Moms-to-be and their families have certainly heard of the risks and dangers of pre-eclampsia. In fact, it’s possible that more people have heard of the syndrome than ever before, with celebrities like Kim Kardashian famously suffering from pre-eclampsia during pregnancy.

The media coverage around pre-eclampsia has been generous, but separating the fact from rumor can be difficult. All the dramatization might still leave expectant mothers wondering what pre-eclampsia is, and whether or not they should be worried. The reality of the syndrome is a little complex, but if you find yourself at high-risk for pre-eclampsia there are a few things you should know.

What is Pre-Eclampsia?

Pre-eclampsia is a syndrome unique to pregnancy. Its most telltale symptoms are abnormally high blood pressure, hand and face swelling, and excessive protein in the urine. Symptoms vary with severity, with more extreme cases leading to more significant issues such as kidney and liver dysfunction. Pre-eclampsia generally increases the overall risk of a pregnancy, and should be addressed as soon as possible.

What Causes Pre-Eclampsia?

A developing baby contains proteins and DNA that are derived from the father and the mother. A mother’s immune system recognizes that these proteins from the father are different from the proteins and DNA naturally produced by the mother.

Because most foreign proteins are usually threats like viruses and infections, the mother’s immune system would normally react to the unfamiliar proteins and DNA the same way it might fight off a cold. To avoid this, a pregnant mother’s immune system develops an amazing normal tolerance to the “foreign” proteins and DNA in her baby.

Pre-eclampsia involves that normal immune tolerance breaking down, causing a “toxic” reaction. This is also why pre-eclampsia used to be referred to as “toxemia of pregnancy.”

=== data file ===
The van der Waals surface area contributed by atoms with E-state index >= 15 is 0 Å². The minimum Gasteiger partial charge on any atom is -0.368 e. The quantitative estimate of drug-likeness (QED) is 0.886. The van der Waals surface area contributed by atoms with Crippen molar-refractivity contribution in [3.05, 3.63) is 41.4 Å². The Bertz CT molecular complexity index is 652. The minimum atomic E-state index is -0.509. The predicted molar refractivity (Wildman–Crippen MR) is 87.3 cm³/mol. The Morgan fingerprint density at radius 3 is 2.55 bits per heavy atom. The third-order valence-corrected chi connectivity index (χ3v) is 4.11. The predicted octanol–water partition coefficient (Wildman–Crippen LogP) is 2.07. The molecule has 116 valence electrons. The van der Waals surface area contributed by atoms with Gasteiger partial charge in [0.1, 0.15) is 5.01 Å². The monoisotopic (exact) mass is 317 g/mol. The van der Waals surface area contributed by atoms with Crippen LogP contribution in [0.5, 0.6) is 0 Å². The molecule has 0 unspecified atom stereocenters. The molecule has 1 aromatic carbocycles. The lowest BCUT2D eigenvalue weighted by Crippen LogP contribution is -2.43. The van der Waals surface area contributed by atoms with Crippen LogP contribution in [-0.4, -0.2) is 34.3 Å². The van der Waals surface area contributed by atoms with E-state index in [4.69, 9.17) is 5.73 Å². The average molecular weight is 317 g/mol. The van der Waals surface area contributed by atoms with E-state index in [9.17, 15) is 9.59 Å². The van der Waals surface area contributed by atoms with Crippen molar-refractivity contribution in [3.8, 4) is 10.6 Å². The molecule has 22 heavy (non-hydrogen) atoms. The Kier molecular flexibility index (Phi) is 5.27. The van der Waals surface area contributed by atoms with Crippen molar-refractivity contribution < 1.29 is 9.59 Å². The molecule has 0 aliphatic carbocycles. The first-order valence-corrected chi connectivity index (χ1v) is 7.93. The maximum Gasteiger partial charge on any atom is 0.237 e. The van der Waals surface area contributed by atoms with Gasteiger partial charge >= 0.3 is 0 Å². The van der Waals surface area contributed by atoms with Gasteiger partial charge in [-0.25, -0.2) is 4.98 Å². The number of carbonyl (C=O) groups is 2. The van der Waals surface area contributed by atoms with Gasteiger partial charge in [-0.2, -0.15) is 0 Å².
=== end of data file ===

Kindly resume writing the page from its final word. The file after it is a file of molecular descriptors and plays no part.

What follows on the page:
Can It Be Prevented?

Unfortunately, there is no real way to prevent pre-eclampsia and the only real cure is delivery of the baby. However, a high risk of pre-eclampsia is not necessarily a reason to panic. Years of research have found that even patients at very high risk for pre-eclampsia can delay the onset and severity of the syndrome by taking certain medications and supplements from about 12 weeks of pregnancy until delivery.

These supplements include low-dose “baby” aspirin (like Bayer), calcium supplements (like TUMS EX), and DHA or omega 3 fatty acids (often found in prenatal vitamins).

The exact dose and regimen can vary, so be sure to ask your doctor for instructions if these medications have been recommended to you.

Am I At Risk?

While certain risk factors for pre-eclampsia do exist, (obesity, previous hypertension, and your first pregnancy being a few) only your doctor can determine if you are at high risk.

If you’re concerned about the possibility of pre-eclampsia, then share your concerns with your doctor as soon as possible. Consultation with a high-risk specialist or maternal-fetal medicine doctor may be recommended. If you are suspected to have pre-eclampsia, certain tests can be performed to determine you and your baby’s status and potentially put your mind at ease or recommend interventions, if needed.

Always speak with your doctor if you have any questions or concerns. No pregnancy is perfect, but I hope your pregnancy is the very best it can be.

If you’re interested in learning more about my practice, you can read more here. If you would like to make an appointment with me, you can contact Austin Perinatal Associates here.

Be safe, be well and have fun!

David L. Berry, M.D.
Founder and Staff Physician
Austin Perinatal Associates